Investments in R&D and product development are likewise obvious. America’s growth companies are driving innovation; bringing forward world-demanded products like digital music, on-line publications, global networks, real-time feedback on ad links, ways to purify water – and in the future trains, planes and automobiles that need no fossil fuels or drivers (just to throw out a not-unlikely scenario.) For every dollar thrown at GM trying to keep lower-skilled manufacturing jobs alive there would be a 10x gain if those dollars were spent on information era jobs in innovation. America doesn’t need to preserve jobs for high school graduates, it must create jobs for the millions of college grads (and post-graduate degree holders) working today as waiters and grocery cashiers. Providing incentives for angel investing, venture capital and other innovation investment will have a rapid, immediate impact on job creation in everything from IT to biotech, nanotech, remote education and electric cars.

A stalled economy is a horrible thing. Economies, like companies, thrive on growth! Everyone hurts when tax receipts stall, government spending rises and homes go down in value while inflationary fears grow. And Americans keep saying they want politicians to “fix it.” But the “fix” requires thinking about the American economy differently, and realizing that programs designed to preserve/promote the old industrial economy – by saving banks that invest in property, plant and equipment, or manufacturers that have no money for new product development – will NOT get the job done. It’s going to take a different approach to drive economic growth and job creation in America, now that the shift has occurred. And the sooner politicians understand this, the better!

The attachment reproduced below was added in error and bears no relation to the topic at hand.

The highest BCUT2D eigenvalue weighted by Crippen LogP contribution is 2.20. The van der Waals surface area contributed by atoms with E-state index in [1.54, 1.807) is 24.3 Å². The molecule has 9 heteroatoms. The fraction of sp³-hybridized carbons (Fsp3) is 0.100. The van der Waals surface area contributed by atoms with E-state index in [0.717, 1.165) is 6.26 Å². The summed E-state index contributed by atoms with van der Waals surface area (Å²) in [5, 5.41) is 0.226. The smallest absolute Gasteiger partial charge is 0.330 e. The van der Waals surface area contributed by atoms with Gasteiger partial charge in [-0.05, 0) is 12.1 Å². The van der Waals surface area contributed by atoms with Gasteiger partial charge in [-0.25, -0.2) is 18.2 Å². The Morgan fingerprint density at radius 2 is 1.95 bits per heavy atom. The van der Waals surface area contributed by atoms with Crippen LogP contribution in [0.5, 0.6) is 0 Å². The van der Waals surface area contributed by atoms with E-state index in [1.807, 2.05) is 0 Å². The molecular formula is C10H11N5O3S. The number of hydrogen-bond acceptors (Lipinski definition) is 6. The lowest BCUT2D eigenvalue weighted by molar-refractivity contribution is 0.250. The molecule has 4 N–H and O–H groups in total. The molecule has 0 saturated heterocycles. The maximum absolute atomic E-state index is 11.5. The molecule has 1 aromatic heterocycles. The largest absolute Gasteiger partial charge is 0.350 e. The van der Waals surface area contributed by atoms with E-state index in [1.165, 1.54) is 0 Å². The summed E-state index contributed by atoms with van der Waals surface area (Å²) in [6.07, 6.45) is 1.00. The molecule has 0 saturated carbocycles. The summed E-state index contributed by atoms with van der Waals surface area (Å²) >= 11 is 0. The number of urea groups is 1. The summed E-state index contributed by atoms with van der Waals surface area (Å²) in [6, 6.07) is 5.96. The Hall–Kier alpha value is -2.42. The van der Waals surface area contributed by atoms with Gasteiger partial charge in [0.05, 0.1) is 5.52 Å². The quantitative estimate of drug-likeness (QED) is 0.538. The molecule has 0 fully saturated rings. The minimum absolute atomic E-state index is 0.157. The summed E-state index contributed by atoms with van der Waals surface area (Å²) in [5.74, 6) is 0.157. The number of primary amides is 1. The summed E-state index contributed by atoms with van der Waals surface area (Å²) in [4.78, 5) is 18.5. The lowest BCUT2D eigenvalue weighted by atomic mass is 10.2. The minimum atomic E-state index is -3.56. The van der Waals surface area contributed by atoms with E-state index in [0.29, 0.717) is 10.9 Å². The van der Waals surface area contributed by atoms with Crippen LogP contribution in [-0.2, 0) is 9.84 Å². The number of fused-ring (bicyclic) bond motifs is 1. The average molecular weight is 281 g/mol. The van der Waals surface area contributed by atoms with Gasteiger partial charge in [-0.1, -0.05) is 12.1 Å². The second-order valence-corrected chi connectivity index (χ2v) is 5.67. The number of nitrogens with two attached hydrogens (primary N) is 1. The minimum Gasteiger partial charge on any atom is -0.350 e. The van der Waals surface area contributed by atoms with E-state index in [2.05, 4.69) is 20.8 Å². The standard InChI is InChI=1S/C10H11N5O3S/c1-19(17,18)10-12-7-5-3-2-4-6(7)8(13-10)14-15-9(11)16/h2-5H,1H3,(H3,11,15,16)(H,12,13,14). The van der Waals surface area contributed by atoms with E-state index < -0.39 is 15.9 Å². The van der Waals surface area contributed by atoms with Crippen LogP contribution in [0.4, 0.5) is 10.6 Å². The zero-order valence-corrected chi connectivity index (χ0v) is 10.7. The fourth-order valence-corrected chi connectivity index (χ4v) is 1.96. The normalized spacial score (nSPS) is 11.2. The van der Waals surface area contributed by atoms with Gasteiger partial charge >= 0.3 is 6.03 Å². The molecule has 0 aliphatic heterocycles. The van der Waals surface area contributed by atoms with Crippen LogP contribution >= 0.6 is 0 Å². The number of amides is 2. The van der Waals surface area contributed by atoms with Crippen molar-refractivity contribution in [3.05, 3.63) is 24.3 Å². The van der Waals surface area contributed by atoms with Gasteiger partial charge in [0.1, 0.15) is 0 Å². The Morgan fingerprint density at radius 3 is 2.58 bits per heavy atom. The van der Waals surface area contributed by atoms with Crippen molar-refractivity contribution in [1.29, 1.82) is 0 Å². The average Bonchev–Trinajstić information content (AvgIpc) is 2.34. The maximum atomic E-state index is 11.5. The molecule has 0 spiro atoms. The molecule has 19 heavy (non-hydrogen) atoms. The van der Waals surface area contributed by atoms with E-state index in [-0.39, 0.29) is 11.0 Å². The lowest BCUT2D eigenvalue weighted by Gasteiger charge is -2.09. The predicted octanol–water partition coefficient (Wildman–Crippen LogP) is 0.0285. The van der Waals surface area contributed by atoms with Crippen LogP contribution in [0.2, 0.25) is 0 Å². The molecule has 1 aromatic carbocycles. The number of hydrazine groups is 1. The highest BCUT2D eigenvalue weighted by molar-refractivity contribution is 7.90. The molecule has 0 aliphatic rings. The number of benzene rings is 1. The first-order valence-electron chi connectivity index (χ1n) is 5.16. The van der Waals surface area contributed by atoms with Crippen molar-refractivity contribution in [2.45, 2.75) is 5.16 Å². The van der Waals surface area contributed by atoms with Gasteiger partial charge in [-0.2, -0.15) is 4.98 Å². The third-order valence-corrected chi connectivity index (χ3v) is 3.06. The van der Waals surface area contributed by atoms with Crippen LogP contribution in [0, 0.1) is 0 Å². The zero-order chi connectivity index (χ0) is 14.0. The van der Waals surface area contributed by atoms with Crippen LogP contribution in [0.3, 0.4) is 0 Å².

Author's Bio: 

Forbes blogger, CIOMagazine columnist, editor International Journal of Innovation Science, author "Create Marketplace Disruption" (Financial Times Press), Managing Partner Spark Partners consulting, formerly head of business development at DuPont and PepsiCo, Harvard MBA, faculty Lake Forest Graduate School of Management